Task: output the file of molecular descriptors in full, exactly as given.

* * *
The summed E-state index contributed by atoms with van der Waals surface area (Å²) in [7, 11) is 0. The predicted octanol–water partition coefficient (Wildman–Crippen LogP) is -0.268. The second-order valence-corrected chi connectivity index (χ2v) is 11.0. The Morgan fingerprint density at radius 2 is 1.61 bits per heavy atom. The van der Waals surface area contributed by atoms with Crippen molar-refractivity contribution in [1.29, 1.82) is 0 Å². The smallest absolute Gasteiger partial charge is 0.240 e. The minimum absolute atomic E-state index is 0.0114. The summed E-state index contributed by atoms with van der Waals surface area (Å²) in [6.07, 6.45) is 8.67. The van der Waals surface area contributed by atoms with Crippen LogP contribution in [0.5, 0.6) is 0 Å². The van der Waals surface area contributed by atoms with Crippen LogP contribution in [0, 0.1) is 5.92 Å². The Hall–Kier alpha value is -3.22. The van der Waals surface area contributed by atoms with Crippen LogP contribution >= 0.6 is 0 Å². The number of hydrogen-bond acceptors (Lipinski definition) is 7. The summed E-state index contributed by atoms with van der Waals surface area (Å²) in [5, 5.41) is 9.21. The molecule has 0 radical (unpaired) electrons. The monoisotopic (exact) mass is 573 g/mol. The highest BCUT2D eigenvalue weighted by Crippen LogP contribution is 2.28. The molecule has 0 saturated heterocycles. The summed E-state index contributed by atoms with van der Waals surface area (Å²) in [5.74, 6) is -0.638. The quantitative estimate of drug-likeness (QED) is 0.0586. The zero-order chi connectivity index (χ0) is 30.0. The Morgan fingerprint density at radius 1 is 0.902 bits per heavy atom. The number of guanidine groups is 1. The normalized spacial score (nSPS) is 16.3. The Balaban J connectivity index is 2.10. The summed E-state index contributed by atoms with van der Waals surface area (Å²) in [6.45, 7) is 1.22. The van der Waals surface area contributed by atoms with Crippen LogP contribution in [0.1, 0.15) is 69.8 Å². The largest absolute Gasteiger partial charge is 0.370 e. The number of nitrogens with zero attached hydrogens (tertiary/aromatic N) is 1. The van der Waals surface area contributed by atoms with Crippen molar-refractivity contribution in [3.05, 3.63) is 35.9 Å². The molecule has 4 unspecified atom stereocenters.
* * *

The summed E-state index contributed by atoms with van der Waals surface area (Å²) in [7, 11) is 0. The predicted octanol–water partition coefficient (Wildman–Crippen LogP) is -0.268. The second-order valence-corrected chi connectivity index (χ2v) is 11.0. The Morgan fingerprint density at radius 2 is 1.61 bits per heavy atom. The van der Waals surface area contributed by atoms with Crippen molar-refractivity contribution in [1.29, 1.82) is 0 Å². The smallest absolute Gasteiger partial charge is 0.240 e. The minimum absolute atomic E-state index is 0.0114. The summed E-state index contributed by atoms with van der Waals surface area (Å²) in [6.07, 6.45) is 8.67. The van der Waals surface area contributed by atoms with Crippen LogP contribution in [0.5, 0.6) is 0 Å². The van der Waals surface area contributed by atoms with Crippen LogP contribution in [0, 0.1) is 5.92 Å². The Hall–Kier alpha value is -3.22. The van der Waals surface area contributed by atoms with Crippen LogP contribution >= 0.6 is 0 Å². The number of hydrogen-bond acceptors (Lipinski definition) is 7. The summed E-state index contributed by atoms with van der Waals surface area (Å²) in [5, 5.41) is 9.21. The molecule has 0 radical (unpaired) electrons. The monoisotopic (exact) mass is 573 g/mol. The highest BCUT2D eigenvalue weighted by Crippen LogP contribution is 2.28. The molecule has 0 saturated heterocycles. The summed E-state index contributed by atoms with van der Waals surface area (Å²) in [5.74, 6) is -0.638. The quantitative estimate of drug-likeness (QED) is 0.0586. The zero-order chi connectivity index (χ0) is 30.0. The Morgan fingerprint density at radius 1 is 0.902 bits per heavy atom. The number of guanidine groups is 1. The normalized spacial score (nSPS) is 16.3. The Balaban J connectivity index is 2.10. The summed E-state index contributed by atoms with van der Waals surface area (Å²) in [6.45, 7) is 1.22. The van der Waals surface area contributed by atoms with Crippen LogP contribution in [0.1, 0.15) is 69.8 Å². The largest absolute Gasteiger partial charge is 0.370 e. The number of nitrogens with zero attached hydrogens (tertiary/aromatic N) is 1. The van der Waals surface area contributed by atoms with Crippen molar-refractivity contribution in [3.05, 3.63) is 35.9 Å². The molecule has 4 unspecified atom stereocenters.